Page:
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June 10, 1994 - Image 46

Resource type:
Text
Publication:
The Detroit Jewish News, 1994-06-10

Disclaimer: Computer generated plain text may have errors. Read more about this.

If you're losing hope

of losing weight .. .

"How much do I weigh? I really don't know. I've stopped
weighing myself."
"Food? Honestly, that's all I ever think about!"
"My weight? I can talk about anything — but not that."

Over four million Americans suffer from severe obesity.
Their lives, and the lives of their families, are painfully
affected by it. Because while the cause is unknown, we do
know that severe obesity causes emotional, financial and
health problems.
At Thorn Hospital, we offer help for men and women who
are 160% of their ideal weight, or who are more than 100
pounds over their ideal weight. Its a comprehensive weight
reduction program that combines highly refined surgical
treatments with sensitive, caring nursing and supportive,
informative counseling.
In addition, as a specialist in obesity-related surgery,
Thom Hospital is well prepared to handle
conventional surgical procedures where
obesity may create complications, or where
surgery is indicated because of obesity-
related factors.
For more information, an evaluation, or the
opportunity to observe a group discussion,
please call toll-free or write: Thom Hospital,
800-722-7413
458 Cross Street, Hudson, Michigan 49247.

Thorn Hospital is a non-profit community hospital dedicated to an obesity surgical program.

SINAI HOSPITAL

You are cordially invited to an open house
at Sinai Hospital Abraham and Anne Srere
Radiation Oncology Center
7 a.m. to 7 p.m., Wednesday, June 22.

A ceremony will be held at 3 p.m., followed
by tours of our state-of-the-art facility.

Valet parking will be available on the West
McNichols/Six Mile side of the hospital.

• • •

Please respond by June 15 to
(313) 493-7502.

LOVE page 40

of pride. They tell me,
`We don't need a call.
We have families.' We
tell them that 99 per-
cent of our people have
families. Isn't it still
nice to be called?"
Given the increas-
ing elderly population,
one might expect that
the demand for Ser-
vice With Love would
have risen as well. But
it hasn't. Some volun-
teers attribute the de-
cline to the lack of a
full-time Sinai staff
person assigned to the
project. Though orga-
nizers say it still runs
smoothly, outreach for
new call-ees has ta-
pered off.
"I love the pro-
Wilhelm, with her mother Betty, finds the
gram," said Ms. Fried- Florence
connection goes both ways.
man, a volunteer of 15
years. 'The only thing
If you are interested in more in-
I object to is when I began, I had formation about Service With
17 people to call each day. Now I Love, call the Sinai Hospital
have only seven and I want Guild at (313) 493-5300.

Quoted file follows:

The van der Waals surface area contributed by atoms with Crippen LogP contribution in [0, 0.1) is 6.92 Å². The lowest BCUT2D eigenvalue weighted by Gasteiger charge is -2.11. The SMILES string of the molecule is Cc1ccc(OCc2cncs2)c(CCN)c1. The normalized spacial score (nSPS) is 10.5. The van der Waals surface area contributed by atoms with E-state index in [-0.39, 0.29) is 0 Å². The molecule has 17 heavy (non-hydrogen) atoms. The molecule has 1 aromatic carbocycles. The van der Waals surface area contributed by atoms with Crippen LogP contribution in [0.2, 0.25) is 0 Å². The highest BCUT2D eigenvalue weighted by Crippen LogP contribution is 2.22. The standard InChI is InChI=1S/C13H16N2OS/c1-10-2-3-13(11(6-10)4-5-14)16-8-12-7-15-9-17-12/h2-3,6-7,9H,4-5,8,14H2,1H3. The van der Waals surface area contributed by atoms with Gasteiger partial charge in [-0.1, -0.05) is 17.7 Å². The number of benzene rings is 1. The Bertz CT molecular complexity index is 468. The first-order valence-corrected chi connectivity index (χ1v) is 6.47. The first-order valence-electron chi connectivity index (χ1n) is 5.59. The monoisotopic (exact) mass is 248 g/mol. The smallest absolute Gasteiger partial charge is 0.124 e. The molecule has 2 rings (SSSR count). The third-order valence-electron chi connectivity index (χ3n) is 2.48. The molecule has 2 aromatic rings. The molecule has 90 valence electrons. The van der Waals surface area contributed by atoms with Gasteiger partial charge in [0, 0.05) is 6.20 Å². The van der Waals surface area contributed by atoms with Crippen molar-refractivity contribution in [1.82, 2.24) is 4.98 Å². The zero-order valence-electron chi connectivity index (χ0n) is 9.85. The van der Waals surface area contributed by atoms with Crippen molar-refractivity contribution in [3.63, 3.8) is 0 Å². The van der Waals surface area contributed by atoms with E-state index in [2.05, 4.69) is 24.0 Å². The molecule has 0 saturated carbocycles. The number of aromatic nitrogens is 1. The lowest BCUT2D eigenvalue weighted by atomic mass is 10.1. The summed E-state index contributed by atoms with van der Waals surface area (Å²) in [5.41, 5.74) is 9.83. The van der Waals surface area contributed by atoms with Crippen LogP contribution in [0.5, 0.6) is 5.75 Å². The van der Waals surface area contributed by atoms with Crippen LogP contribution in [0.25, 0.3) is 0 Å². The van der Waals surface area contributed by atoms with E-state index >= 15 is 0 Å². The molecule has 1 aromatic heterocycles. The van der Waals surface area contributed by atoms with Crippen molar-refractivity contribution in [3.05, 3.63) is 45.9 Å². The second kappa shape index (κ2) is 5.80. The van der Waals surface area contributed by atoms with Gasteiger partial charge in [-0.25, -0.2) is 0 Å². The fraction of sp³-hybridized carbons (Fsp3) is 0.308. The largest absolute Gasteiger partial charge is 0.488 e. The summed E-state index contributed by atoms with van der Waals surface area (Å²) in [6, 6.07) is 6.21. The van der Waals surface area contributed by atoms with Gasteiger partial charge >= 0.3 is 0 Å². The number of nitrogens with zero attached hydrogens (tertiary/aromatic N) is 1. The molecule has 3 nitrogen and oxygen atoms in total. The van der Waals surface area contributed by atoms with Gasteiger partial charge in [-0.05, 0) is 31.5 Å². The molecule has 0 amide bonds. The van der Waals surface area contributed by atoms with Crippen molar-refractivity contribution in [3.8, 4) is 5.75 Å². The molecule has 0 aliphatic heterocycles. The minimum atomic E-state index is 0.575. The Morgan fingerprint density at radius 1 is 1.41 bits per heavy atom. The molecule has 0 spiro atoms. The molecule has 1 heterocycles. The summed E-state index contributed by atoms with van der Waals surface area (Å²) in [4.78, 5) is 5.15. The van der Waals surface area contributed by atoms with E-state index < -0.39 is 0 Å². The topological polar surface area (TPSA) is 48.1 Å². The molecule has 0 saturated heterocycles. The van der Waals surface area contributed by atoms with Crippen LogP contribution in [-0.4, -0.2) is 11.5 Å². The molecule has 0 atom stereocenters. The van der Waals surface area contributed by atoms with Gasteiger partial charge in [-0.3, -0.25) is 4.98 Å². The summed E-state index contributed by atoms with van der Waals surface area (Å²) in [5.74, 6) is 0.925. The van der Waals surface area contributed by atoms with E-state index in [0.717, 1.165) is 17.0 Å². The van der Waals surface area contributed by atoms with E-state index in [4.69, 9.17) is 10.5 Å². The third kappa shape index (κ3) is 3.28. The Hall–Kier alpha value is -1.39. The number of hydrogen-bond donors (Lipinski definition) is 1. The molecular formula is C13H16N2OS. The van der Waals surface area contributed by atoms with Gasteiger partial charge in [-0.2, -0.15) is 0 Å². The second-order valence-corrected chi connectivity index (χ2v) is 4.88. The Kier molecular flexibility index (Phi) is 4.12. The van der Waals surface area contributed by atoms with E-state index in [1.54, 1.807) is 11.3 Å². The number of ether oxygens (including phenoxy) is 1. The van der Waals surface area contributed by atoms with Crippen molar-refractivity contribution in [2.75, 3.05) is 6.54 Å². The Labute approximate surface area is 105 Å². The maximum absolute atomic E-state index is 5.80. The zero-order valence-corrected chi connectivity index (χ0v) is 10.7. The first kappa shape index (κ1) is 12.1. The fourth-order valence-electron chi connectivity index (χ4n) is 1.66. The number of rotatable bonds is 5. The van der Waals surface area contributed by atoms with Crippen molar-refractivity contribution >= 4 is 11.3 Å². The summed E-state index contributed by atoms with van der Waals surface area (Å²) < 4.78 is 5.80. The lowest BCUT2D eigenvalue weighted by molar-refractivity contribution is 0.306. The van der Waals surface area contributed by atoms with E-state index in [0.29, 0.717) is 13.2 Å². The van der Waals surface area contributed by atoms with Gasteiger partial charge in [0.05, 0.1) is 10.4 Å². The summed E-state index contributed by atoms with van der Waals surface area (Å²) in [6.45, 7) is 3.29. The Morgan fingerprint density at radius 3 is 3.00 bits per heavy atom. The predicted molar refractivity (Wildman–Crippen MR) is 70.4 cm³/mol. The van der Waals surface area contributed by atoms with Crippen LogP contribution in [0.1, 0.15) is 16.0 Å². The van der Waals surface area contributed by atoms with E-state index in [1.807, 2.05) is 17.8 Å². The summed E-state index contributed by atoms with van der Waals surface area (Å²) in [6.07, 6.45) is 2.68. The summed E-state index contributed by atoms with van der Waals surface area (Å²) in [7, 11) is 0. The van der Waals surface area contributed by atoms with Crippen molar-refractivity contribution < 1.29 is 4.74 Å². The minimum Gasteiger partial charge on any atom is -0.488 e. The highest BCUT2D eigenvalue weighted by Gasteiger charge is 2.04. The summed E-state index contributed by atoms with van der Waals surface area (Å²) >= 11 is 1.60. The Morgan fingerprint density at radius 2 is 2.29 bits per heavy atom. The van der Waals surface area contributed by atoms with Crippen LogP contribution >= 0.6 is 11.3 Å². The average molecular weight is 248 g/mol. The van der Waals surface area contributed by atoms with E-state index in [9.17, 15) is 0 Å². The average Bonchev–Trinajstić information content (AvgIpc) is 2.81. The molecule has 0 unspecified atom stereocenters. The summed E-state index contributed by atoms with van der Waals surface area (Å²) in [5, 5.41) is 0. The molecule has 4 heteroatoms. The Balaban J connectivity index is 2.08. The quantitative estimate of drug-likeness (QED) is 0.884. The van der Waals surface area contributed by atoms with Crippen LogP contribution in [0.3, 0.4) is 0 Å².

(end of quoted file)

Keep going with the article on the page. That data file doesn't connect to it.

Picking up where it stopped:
more." ❑

Symposium On
Immunology

arallels between the im-
mune system and the
workings of the brain were
discussed at a symposium
held at the Weizmann Institute
of Science in April.
Titled "Immunology as a Cog-
nitive Science," the gathering
brought together some 30 im-
munologists, brain researchers,
mathematicians and computer
scientists from Great Britain,
France, Germany, the Nether-
lands, Israel and the United
States. It was organized by in-
stitute Professors Irun Cohen of
the Department of Cell Biology
and Lee Segel of the Department
of Applied Mathematics and
Computer Science, with the as-
sistance of other colleagues from
Israel and abroad.
While immunologists have tra-
ditionally studied the chemical
nature of molecules that make
up the immune system and their
interactions, the Weismann
symposium — the first of its kind
— focused on the idea that the
complex behavior of the immune
system cannot be understood by
reference to its chemistry alone.
Rather, this behavior appears to
be governed by "cognitive" func-
tions that are due to the system's
chemistry but can be best stud-
ied at a higher level.
According to this approach, the
immune system is a clever cog-
nitive entity in the sense that it
can learn, remember and adjust
its responses to circumstances.

p

Much like the central nervous
system, it relies on its "senses" to
get information and translates
this information into action. At
the same time, because of its rel-
atively simpler structure and
greater accessibility to experi-
ments, the immune system is
better known at the molecular
level than the brain.
The goal of the symposium
was to bring together scientists
from various disciplines con-
cerned with the way organisms
acquire and use knowledge, in or-
der to explore the cognitive ap-
proach to the immune system.
For immunologists, this may pro-
vide insights into some poorly un-
derstood aspects of immunity,
such as the redundancy of its
chemical messengers. For many
other scientists, immunology pro-
vides a new system for under-
standing sensory, operational
and communication processes
that presumably are simpler
than those occurring in the brain
but address similar goals.
Funding for the meeting was
provided by the Robert Koch
Minerva Center for Research in
Autoimmune Diseases and the
Maurice and Gabriela Gold-
schleger Foundation at the Weiz-
mann Institute.
Professor Cohen holds the He-
len and Morris Mauerberger
Chair of Immunology, and Pro-
fessor Segel is the incumbent of
the Henry and Bertha Benson
Chair of Mathematics. ❑

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